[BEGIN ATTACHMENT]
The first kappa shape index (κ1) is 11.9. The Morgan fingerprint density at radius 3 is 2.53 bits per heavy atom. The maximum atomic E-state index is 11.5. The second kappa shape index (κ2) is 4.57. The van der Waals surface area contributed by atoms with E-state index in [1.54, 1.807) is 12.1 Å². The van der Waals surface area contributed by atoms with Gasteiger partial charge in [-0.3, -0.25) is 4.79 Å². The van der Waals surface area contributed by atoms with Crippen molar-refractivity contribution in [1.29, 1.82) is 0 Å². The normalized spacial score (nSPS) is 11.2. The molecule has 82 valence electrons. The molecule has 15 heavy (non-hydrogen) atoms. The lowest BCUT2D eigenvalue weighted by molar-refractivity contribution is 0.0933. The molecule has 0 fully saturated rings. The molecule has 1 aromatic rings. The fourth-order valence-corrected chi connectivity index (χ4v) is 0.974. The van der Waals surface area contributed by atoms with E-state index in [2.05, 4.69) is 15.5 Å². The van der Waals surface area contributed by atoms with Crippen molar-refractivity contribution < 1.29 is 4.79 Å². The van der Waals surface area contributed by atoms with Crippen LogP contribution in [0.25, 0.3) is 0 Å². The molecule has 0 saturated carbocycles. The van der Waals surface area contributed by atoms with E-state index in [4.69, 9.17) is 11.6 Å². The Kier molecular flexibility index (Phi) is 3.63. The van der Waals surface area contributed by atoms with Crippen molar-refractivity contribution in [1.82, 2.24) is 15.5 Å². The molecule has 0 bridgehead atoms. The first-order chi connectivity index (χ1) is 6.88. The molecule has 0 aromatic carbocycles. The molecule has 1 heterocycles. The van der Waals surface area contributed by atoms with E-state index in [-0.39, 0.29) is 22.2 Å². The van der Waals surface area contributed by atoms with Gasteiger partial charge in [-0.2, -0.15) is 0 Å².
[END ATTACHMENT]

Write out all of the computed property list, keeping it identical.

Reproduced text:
The first kappa shape index (κ1) is 11.9. The Morgan fingerprint density at radius 3 is 2.53 bits per heavy atom. The maximum atomic E-state index is 11.5. The second kappa shape index (κ2) is 4.57. The van der Waals surface area contributed by atoms with E-state index in [1.54, 1.807) is 12.1 Å². The van der Waals surface area contributed by atoms with Gasteiger partial charge in [-0.3, -0.25) is 4.79 Å². The van der Waals surface area contributed by atoms with Crippen molar-refractivity contribution in [1.29, 1.82) is 0 Å². The normalized spacial score (nSPS) is 11.2. The molecule has 82 valence electrons. The molecule has 15 heavy (non-hydrogen) atoms. The lowest BCUT2D eigenvalue weighted by molar-refractivity contribution is 0.0933. The molecule has 0 fully saturated rings. The molecule has 1 aromatic rings. The fourth-order valence-corrected chi connectivity index (χ4v) is 0.974. The van der Waals surface area contributed by atoms with E-state index in [2.05, 4.69) is 15.5 Å². The van der Waals surface area contributed by atoms with Crippen molar-refractivity contribution < 1.29 is 4.79 Å². The van der Waals surface area contributed by atoms with Crippen LogP contribution in [0.25, 0.3) is 0 Å². The molecule has 0 saturated carbocycles. The van der Waals surface area contributed by atoms with E-state index in [4.69, 9.17) is 11.6 Å². The Kier molecular flexibility index (Phi) is 3.63. The van der Waals surface area contributed by atoms with Crippen molar-refractivity contribution in [1.82, 2.24) is 15.5 Å². The molecule has 0 bridgehead atoms. The first-order chi connectivity index (χ1) is 6.88. The molecule has 0 aromatic carbocycles. The molecule has 1 heterocycles. The van der Waals surface area contributed by atoms with E-state index in [-0.39, 0.29) is 22.2 Å². The van der Waals surface area contributed by atoms with Gasteiger partial charge in [-0.2, -0.15) is 0 Å².